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Yosemite’s black bears had a junk food problem. Just like some human teenagers, black bears in Yosemite would eat garbage all day, never thinking twice about what it was doing to their bodies. And it wasn’t enough to eat a little here and a little there—human food became a primary nutrition source for some wild Yosemite bears. They foraged in garbage bins, campgrounds and parking lots for the food people left behind. They’d break into vehicles to find it, shatter windows, bend car frames and pop open camper shells. Their desire for human food made them take big risks, getting much too close to park visitors. Sometimes it would make them aggressive, leading to dangerous interactions with humans.
But now it appears that Yosemite’s bears are starting to change their ways. A recent study by researchers at the University of California–Santa Cruz shows that the percentage of human food in the diets of black bears in Yosemite is dropping. The researchers attribute this change to an effort begun in 1999 to educate park visitors and install food and food waste protections in the park.
Yosemite was established as a national park in 1890. The influx of visitors brought along an increase in the amount of garbage and food waste at the park, and the local black bears began foraging more and more of their food supply from visitor garbage bins. The problem was made much worse in the 1920s and ’30s when park workers began intentionally feeding garbage to bears in special viewing areas so visitors could watch them eat. The last artificial feeding area closed in 1971, but that didn’t solve the problem. The bears that were already conditioned to human food just turned their focus to parking lots, hotels trash bins and campgrounds. And they’d teach their cubs to do the same. In 1999, Yosemite received a $500,000 annual government appropriation to be used to mitigate human–bear conflicts in the park. Park managers used that money to install bear lockers and bear-proof garbage bins and to begin a bear education and awareness campaign for park visitors.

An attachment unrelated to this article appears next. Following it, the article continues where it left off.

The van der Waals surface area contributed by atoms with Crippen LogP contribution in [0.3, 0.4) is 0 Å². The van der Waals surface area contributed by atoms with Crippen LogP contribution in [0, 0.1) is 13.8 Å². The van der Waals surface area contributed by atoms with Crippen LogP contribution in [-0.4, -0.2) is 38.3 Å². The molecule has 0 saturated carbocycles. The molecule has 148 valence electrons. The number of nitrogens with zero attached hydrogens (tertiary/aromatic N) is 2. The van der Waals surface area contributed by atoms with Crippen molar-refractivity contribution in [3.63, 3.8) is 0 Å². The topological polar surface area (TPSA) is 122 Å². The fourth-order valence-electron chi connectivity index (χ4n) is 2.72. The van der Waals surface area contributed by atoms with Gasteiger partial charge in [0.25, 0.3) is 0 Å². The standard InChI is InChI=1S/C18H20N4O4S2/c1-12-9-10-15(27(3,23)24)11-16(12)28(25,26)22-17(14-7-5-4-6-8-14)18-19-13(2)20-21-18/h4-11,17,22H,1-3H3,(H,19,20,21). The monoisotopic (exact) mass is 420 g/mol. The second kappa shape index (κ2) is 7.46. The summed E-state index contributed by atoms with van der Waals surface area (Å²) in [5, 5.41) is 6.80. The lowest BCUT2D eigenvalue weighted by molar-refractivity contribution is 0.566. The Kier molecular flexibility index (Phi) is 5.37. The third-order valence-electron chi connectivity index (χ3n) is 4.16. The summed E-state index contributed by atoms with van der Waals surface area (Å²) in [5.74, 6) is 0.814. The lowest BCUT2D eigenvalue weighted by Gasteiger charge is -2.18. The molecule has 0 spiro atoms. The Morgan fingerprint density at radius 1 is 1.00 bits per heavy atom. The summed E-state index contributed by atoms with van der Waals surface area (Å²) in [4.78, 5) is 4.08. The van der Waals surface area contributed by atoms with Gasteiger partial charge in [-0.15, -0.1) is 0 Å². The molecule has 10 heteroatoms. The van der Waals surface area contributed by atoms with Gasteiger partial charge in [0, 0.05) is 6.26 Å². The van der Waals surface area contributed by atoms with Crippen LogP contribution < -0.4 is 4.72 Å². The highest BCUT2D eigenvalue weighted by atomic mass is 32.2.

According to the UCSC study, their efforts are paying off. Researchers analyzed chemical isotopes of hair and bone samples from black bears in Yosemite National Park to estimate the proportion of human foods in their diet. The study focused on bears that had learned to eat human food or food waste. Hair and tissue from as long ago as 1915 was gathered from museum collections. Contemporary samples were collected during bear management actions and from barbed-wire hair snares in the park.
“Our goal was to understand how the foraging ecology of bears responded to changing management strategies,” the study says. “We found that the proportion of human foods increased in bear diets when park personnel and visitors fed bears intentionally in 1923–1971, remained relatively high and constant after artificial feeding areas were closed, and declined drastically in 1999–2007 .”
The average figures for the proportion of human food in bear diets during the four time periods in the study were 13 percent for the period from 1915 to 1919; 27 percent for 1928 to 1939; 35 percent for 1975 to 1985; and 13 percent again for 2001 to 2007.
“The remarkable thing is that the bears that eat human food are now back to the same level of dumpster diving as in 1915, despite the fact that there are now millions of visitors in Yosemite every year and presumably a lot more garbage,” says lead study author Jack Hopkins, a research fellow at UCSC.
The change in eating habits might just be saving some bear lives, too. The number of human-bear interactions at the park is markedly lower than in the year before education efforts began. As of October, according to Yosemite’s reporting, 2013 had 92% fewer bear incidents than by the same time in 1998.
Bear management efforts continue in Yosemite. The park’s 4 million visitors per year are expected to steer clear of animals and to keep their food to themselves, all in hopes of keeping our wildlife truly wild.
The study was published in the March issue of the journal Frontiers in Ecology and the Environment.
Jami Smith is a science geek-wannabe and volunteers for Science Today.
Image: U.S. Fish and Wildlife Service